Applications in superstring theory
Calabi–Yau manifolds are important in superstring theory. Essentially, Calabi–Yau manifolds are shapes that satisfy the requirement of space for the six “unseen” spatial dimensions of string theory, which may be smaller than our currently observable lengths as they have not yet been detected. A popular alternative known as large extra dimensions, which often occurs in braneworld models, is that the Calabi–Yau is large but we are confined to a small subset on which it intersects a D-brane. Further extensions into higher dimensions are currently being explored with additional ramifications for general relativity.
In the most conventional superstring models, ten conjectural dimensions in string theory are supposed to come as four of which we are aware, carrying some kind of fibration with fiber dimension six. Compactification on Calabi–Yau n-folds are important because they leave some of the original supersymmetry unbroken. More precisely, in the absence of fluxes, compactification on a Calabi–Yau 3-fold (real dimension 6) leaves one quarter of the original supersymmetry unbroken if the holonomy is the full SU(3).
More generally, a flux-free compactification on an n-manifold with holonomy SU(n) leaves 21−n of the original supersymmetry unbroken, corresponding to 26−n supercharges in a compactification of type II supergravity or 25−n supercharges in a compactification of type I. When fluxes are included the supersymmetry condition instead implies that the compactification manifold be a generalized Calabi–Yau, a notion introduced by Hitchin (2003). These models are known as flux compactifications.
F-theory compactifications on various Calabi–Yau four-folds provide physicists with a method to find a large number of classical solutions in the so-called string theory landscape.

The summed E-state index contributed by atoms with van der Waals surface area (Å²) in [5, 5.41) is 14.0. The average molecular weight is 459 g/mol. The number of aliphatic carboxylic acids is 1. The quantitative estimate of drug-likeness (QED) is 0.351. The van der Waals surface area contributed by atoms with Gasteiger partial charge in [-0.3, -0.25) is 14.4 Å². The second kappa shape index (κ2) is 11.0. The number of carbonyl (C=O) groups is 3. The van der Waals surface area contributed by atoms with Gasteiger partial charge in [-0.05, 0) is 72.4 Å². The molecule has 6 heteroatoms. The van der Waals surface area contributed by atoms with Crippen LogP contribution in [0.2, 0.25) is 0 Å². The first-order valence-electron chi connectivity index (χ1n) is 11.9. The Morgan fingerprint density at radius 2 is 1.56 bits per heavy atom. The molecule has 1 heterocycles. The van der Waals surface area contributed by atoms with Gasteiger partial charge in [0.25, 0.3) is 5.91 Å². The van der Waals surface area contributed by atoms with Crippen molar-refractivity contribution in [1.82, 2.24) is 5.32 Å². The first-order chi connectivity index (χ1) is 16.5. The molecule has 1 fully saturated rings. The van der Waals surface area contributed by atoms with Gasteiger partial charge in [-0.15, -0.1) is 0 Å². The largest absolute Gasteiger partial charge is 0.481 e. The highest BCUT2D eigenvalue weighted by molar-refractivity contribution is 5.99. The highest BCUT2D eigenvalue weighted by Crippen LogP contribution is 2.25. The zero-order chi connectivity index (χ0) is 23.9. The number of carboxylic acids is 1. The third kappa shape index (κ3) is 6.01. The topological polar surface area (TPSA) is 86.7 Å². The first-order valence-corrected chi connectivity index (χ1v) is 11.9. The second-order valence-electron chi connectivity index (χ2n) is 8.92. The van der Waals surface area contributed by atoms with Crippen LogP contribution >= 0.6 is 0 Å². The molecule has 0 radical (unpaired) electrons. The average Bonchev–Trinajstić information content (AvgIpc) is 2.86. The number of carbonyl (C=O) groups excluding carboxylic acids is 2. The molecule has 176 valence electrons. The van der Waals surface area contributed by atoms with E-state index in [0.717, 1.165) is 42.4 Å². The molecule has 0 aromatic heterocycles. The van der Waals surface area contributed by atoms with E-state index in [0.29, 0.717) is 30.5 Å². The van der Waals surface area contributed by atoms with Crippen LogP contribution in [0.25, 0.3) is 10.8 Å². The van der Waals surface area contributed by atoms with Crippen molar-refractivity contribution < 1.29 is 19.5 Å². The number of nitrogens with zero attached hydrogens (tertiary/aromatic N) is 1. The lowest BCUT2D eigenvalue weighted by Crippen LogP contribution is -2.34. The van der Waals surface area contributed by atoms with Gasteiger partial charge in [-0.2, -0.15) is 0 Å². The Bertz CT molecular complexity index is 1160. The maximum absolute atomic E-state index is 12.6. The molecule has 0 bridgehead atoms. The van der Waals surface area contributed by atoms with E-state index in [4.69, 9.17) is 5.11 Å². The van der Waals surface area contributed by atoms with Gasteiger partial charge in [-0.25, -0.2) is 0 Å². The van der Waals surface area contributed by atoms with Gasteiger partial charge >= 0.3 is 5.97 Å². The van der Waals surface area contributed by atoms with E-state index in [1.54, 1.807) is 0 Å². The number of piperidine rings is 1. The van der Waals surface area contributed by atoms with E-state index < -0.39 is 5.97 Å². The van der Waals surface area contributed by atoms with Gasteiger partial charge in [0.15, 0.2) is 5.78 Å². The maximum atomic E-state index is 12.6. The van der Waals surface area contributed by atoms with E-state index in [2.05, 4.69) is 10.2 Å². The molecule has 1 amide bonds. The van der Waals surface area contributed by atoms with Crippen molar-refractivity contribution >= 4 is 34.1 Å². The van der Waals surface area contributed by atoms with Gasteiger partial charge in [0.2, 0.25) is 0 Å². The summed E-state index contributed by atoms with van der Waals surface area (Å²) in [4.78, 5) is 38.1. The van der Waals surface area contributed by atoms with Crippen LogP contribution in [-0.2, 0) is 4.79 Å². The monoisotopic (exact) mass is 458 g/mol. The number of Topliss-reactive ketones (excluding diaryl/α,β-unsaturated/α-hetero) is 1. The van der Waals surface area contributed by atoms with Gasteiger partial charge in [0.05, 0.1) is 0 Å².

Connected with each hole in the Calabi–Yau space is a group of low-energy string vibrational patterns. Since string theory states that our familiar elementary particles correspond to low-energy string vibrations, the presence of multiple holes causes the string patterns to fall into multiple groups, or families. Although the following statement has been simplified, it conveys the logic of the argument: if the Calabi–Yau has three holes, then three families of vibrational patterns and thus three families of particles will be observed experimentally.
Logically, since strings vibrate through all the dimensions, the shape of the curled-up ones will affect their vibrations and thus the properties of the elementary particles observed. For example, Andrew Strominger and Edward Witten have shown that the masses of particles depend on the manner of the intersection of the various holes in a Calabi–Yau. In other words, the positions of the holes relative to one another and to the substance of the Calabi–Yau space was found by Strominger and Witten to affect the masses of particles in a certain way. This is true of all particle properties.
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